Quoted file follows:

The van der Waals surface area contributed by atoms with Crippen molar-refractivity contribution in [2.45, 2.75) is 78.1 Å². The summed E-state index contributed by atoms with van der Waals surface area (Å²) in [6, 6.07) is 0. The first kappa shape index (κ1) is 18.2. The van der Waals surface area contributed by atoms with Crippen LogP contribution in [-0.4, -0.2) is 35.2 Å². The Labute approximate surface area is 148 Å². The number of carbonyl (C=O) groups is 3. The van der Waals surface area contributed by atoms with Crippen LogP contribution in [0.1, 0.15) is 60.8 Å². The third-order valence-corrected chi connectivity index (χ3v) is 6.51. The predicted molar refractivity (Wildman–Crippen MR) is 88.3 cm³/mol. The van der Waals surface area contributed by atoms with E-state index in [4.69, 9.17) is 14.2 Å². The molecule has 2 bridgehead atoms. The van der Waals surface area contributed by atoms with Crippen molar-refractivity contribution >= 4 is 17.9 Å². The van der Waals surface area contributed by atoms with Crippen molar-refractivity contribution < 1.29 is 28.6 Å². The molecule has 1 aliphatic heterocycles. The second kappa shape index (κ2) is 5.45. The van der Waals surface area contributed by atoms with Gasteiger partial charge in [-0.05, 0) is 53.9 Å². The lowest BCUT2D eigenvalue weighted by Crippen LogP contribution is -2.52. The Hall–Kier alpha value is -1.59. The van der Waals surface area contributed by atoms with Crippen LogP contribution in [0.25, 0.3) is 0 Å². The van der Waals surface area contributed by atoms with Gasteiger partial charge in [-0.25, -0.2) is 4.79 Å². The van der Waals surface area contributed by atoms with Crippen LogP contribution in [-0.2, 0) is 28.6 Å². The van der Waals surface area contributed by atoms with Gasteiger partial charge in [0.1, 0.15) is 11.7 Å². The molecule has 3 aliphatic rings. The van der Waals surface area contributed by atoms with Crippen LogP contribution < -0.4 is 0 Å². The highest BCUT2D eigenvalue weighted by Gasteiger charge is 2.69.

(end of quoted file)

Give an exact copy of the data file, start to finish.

The van der Waals surface area contributed by atoms with Crippen molar-refractivity contribution in [2.45, 2.75) is 78.1 Å². The summed E-state index contributed by atoms with van der Waals surface area (Å²) in [6, 6.07) is 0. The first kappa shape index (κ1) is 18.2. The van der Waals surface area contributed by atoms with Crippen LogP contribution in [-0.4, -0.2) is 35.2 Å². The Labute approximate surface area is 148 Å². The number of carbonyl (C=O) groups is 3. The van der Waals surface area contributed by atoms with Crippen LogP contribution in [0.1, 0.15) is 60.8 Å². The third-order valence-corrected chi connectivity index (χ3v) is 6.51. The predicted molar refractivity (Wildman–Crippen MR) is 88.3 cm³/mol. The van der Waals surface area contributed by atoms with E-state index in [4.69, 9.17) is 14.2 Å². The molecule has 2 bridgehead atoms. The van der Waals surface area contributed by atoms with Crippen molar-refractivity contribution >= 4 is 17.9 Å². The van der Waals surface area contributed by atoms with Crippen molar-refractivity contribution < 1.29 is 28.6 Å². The molecule has 1 aliphatic heterocycles. The second kappa shape index (κ2) is 5.45. The van der Waals surface area contributed by atoms with Gasteiger partial charge in [-0.05, 0) is 53.9 Å². The lowest BCUT2D eigenvalue weighted by Crippen LogP contribution is -2.52. The Hall–Kier alpha value is -1.59. The van der Waals surface area contributed by atoms with Crippen LogP contribution in [0.25, 0.3) is 0 Å². The van der Waals surface area contributed by atoms with Gasteiger partial charge in [-0.25, -0.2) is 4.79 Å². The van der Waals surface area contributed by atoms with Crippen LogP contribution in [-0.2, 0) is 28.6 Å². The van der Waals surface area contributed by atoms with Gasteiger partial charge in [0.1, 0.15) is 11.7 Å². The molecule has 3 aliphatic rings. The van der Waals surface area contributed by atoms with Crippen LogP contribution < -0.4 is 0 Å². The highest BCUT2D eigenvalue weighted by Gasteiger charge is 2.69.